Neptune, the code name for the massive amphibious operation and it’s supporting logistics, warships, landing ships and craft, and auxiliaries involved over 6,000 vessels and 1 million men. This does not include the ships and men required to keep the vital life line of supplies, weapons, and troops, from the US running across the Atlantic that would be necessary to sustain military operations once the troops were ashore. It was estimated that over 42 tons of materials would be required for each soldier put ashore in order to sustain operations on the European mainland and in the actual event the total supplied was more than that. Despite the most massive ship building surge in history in which the US was producing more ships and vessels than the rest of the nations of the world combined by the end of 1943, throughout WW II the key constraint on Allied planning of operations in all theaters was the amount of shipping and landing ships and craft available. So strategic planning through out the war was more a matter of what the Allies could do than what they wanted to do. The Allies had planned to invade Southern France at the same time they invaded Normandy but because of the shortage of shipping that operation was postponed so that the ships designated for it could instead be used for Neptune. And even with that measure taken Ike delayed the invasion of Normandy in order to gain a months production of the vital LSTs (Landing Ship Tank) and other landing craft. No operation in history better demonstrates that the old saying that “amateurs talk strategy; professionals talk logistics” is a truism in the military art.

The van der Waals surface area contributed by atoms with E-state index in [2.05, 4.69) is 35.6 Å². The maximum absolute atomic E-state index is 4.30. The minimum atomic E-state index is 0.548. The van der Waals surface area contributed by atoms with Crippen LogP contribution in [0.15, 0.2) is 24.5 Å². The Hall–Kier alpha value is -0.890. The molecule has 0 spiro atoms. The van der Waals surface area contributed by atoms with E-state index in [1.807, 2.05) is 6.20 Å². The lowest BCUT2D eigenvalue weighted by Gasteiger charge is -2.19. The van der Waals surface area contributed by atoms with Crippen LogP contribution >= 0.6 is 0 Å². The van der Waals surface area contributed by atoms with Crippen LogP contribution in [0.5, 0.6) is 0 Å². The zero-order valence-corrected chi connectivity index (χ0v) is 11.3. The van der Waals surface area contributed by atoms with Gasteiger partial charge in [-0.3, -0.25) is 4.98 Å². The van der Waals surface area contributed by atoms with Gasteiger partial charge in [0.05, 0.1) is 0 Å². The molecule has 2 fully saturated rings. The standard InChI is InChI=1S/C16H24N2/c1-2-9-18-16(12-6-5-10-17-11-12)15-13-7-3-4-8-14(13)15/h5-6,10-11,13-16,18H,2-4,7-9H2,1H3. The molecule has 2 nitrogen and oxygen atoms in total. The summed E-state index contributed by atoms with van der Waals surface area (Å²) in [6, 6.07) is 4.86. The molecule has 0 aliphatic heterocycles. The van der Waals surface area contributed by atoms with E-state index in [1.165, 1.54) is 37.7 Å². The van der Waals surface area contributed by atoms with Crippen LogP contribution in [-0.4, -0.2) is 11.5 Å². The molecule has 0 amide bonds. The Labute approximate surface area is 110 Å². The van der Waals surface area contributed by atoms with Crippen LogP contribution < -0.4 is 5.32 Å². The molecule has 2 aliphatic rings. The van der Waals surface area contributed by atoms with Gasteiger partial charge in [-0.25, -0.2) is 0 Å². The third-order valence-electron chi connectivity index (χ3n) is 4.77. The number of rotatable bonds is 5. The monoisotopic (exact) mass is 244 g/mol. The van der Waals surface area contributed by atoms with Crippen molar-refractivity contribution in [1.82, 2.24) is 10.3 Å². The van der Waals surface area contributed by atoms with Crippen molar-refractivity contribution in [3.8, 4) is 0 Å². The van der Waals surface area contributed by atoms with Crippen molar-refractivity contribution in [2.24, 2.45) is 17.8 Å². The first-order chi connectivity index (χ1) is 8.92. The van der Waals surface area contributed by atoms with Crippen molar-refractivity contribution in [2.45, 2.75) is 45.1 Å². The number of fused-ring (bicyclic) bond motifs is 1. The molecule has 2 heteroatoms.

171 embarkation ports were required for the ships and landing craft. Ports from as far north as Scotland, down the west coast to the Bristol Channel and along the southern coast of England and up the south east coast were packed full of landing craft and ships. For the big assault transports and ships the materials were loaded into their holds by cranes and then later most of the soldiers were shuttled to them in landing craft where they climbed aboard carrying their personal loads up the cargo nets they would descend to their landing craft once they prepared to land. Others boarded using gangways from the piers or the extendable ramps on the LCIs that they were boarding. The loading facilities were inadequate in many ports so 200 ramps called “hards” were constructed to allow the loading of the 20,000 vehicles on LSTS and landing craft that would cross the channel in the initial waves. Each hard was surfaced with 1,000s of 350 lb. concrete blocks installed one at a time. Many of these ramps survive today and are used by pleasure boaters. Typical of the items loaded across these hards was that put on LST-543 bound for Juno Beach, which took on 66 light and heavy trucks, 2 artillery pieces, 12 small tracked vehicles known as Bren Gun carriers, and 354 Canadian soldiers. Each vehicle had to be gingerly backed onto the vessel that would carry it and then secured to the deck with chains. It took an average of 2 1/2 hours to load an LST in this manner. The average personal equipment load for each soldier that would go ashore in the assault waves or drop from the sky by parachute or glider, regardless of nationality or the type of transport, was 68 lbs. (that figure does not include the weight of the parachutes used by the airborne troops.) While all this was going on the waters in some ports were so rough that soldiers on smaller vessels began puking before they even left port. Once the LSTs and other smaller landing craft were loaded as many as possible were covered by camouflage nets until it was time to depart and their human cargo waited in mounting winds and seas and cold rains.